Work experience can seem like a daunting task, one that may require a lot of planning and tearing hair out to make sure every second of a student’s day is accounted for.
To take the pain out of planning your placements, the Experience Team have compiled their favourite examples of activities our employers have told us work. From those involving minimal effort from your team, through to the ones that need a bit more attention, we’ve even given them handy nicknames. Maybe they will catch on…maybe they won’t.
The ‘Get To Know’
Simplicity Level – 2 (very simple)
This is one of our favourite examples of how simple tasks can be really effective for teaching students about the workplace.
The students at one organisation were given a laptop on their first day. On the laptop, they were presented with a spreadsheet including a list of email addresses, names and job roles. The students were asked to contact each person and arrange a ‘coffee meet up’ across the week.
They had to manage their calendar and think of questions to ask each person during each meeting. It helped them get an insight into the company (by learning about each role, from admin to management), whilst also teaching them key workplace communication and personal management skills.
Simplicity Level – 3
We know that it can seem as though supervising work experience students will be too big a demand on your staff’s time that’s why we often recommend taking 2+ students.
By doing this you can set them a research-based task to complete at intervals throughout the week. Put them together and they can look to each other for ideas and brainstorming – and only come to the team when they are really stuck.
Added bonus: the project you set them could be something you really need to know but don’t quite have the manpower to execute. The only planning involved is thinking of a topic, some guidelines and book a room for a presentation to the management team at the end of the week.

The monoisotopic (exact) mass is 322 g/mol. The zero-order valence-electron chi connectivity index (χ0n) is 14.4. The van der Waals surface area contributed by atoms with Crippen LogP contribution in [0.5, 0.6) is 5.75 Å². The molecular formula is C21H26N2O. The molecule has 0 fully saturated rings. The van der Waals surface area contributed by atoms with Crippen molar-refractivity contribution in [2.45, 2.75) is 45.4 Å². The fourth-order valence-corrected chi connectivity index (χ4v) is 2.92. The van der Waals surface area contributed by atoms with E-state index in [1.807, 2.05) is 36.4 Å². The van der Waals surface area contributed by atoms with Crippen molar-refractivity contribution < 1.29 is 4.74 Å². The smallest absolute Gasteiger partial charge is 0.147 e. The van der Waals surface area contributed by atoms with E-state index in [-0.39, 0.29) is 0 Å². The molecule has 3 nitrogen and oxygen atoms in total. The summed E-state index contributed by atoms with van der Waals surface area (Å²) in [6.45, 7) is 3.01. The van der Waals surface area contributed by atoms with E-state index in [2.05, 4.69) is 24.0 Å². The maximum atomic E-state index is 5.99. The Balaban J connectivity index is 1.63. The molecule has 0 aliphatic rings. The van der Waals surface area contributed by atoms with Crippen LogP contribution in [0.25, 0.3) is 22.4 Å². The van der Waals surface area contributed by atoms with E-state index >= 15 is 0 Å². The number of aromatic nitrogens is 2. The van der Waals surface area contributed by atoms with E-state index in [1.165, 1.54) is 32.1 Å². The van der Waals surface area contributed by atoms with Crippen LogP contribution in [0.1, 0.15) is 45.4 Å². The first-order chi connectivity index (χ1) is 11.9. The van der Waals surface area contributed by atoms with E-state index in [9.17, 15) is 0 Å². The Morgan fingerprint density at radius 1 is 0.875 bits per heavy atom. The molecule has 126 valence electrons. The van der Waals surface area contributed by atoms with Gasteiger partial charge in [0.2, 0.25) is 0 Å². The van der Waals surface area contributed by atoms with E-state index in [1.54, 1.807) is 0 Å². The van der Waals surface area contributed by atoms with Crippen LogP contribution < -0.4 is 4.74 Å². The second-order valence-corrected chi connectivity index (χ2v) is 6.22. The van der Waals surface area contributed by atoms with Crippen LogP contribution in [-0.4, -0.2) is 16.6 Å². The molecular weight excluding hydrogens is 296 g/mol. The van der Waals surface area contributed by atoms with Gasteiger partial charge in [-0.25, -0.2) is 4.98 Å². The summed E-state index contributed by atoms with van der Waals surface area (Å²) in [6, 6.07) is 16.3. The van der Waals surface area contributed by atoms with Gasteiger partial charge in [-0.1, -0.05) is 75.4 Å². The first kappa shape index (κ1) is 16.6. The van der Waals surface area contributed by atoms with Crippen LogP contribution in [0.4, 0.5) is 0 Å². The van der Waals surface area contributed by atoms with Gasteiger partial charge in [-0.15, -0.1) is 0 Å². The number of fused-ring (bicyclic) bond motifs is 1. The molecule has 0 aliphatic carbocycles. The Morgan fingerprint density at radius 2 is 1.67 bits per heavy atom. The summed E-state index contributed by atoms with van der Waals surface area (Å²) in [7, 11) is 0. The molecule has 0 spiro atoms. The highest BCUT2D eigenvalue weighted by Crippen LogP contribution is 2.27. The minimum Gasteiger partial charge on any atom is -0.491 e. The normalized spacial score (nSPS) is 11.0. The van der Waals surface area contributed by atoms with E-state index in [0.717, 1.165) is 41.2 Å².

‘Just…Do What I Do’
Simplicity Level – 4
Show students some of the more complex processes of your business. You may have mastered them, but giving them a helping start on some key industry level programmes or skills is great for their confidence and future CV’s.
One of our students was able to be part of the team working on music production within a production company. Instead of just having to observe, she was able to select the backing music for a new episode of a tv series, getting hands on experience of the job she wants to pursue. Others were able to experience a aeroplane simulator with a current pilot!
‘The Business Game’
Simplicity Level – 5
For those employers who feel like pushing the boat out for their students, your team can plan an intricate activity to engage students within the industry, without necessarily taking part in daily activities of the company.
Nearly all of the feedback we received from Cisco students included ‘the most useful activity was the Business Game’. Cisco had devised an activity where students learnt in depth about business and the company processes, giving students a realistic and inspiring introduction to the industry.
Cisco had over 80 students on placements this November, so sorting out activities like this is a commitment, but it clearly had the desired effect.
‘Bulk up’ tips
Simplicity level – 1!
Bulk up your work experience offer. Use your work experience students to come up with ideas. You could invite them into team meetings – let them take minutes and distribute to the team afterwards.
By including the work experience students in team tasks you are letting them be a part of what happens anyway. Brand discussion? Let them sit in and share any ideas. Marketing strategy? Hear their thoughts. Social Media needs updating? Give them some tips and let them flourish.
Most importantly, let the students have a good idea of what you do, the roles in your organisation and don’t be afraid for them to get hands on – they’re keen and willing to be there.
We want everyone taking part in our programme to have a great experience, including employers. That’s why we provide you with shared best practice from across our network, as well as higher levels of programme design support when you feel you need it. To talk about how our team can support you, get in touch at firstname.lastname@example.org.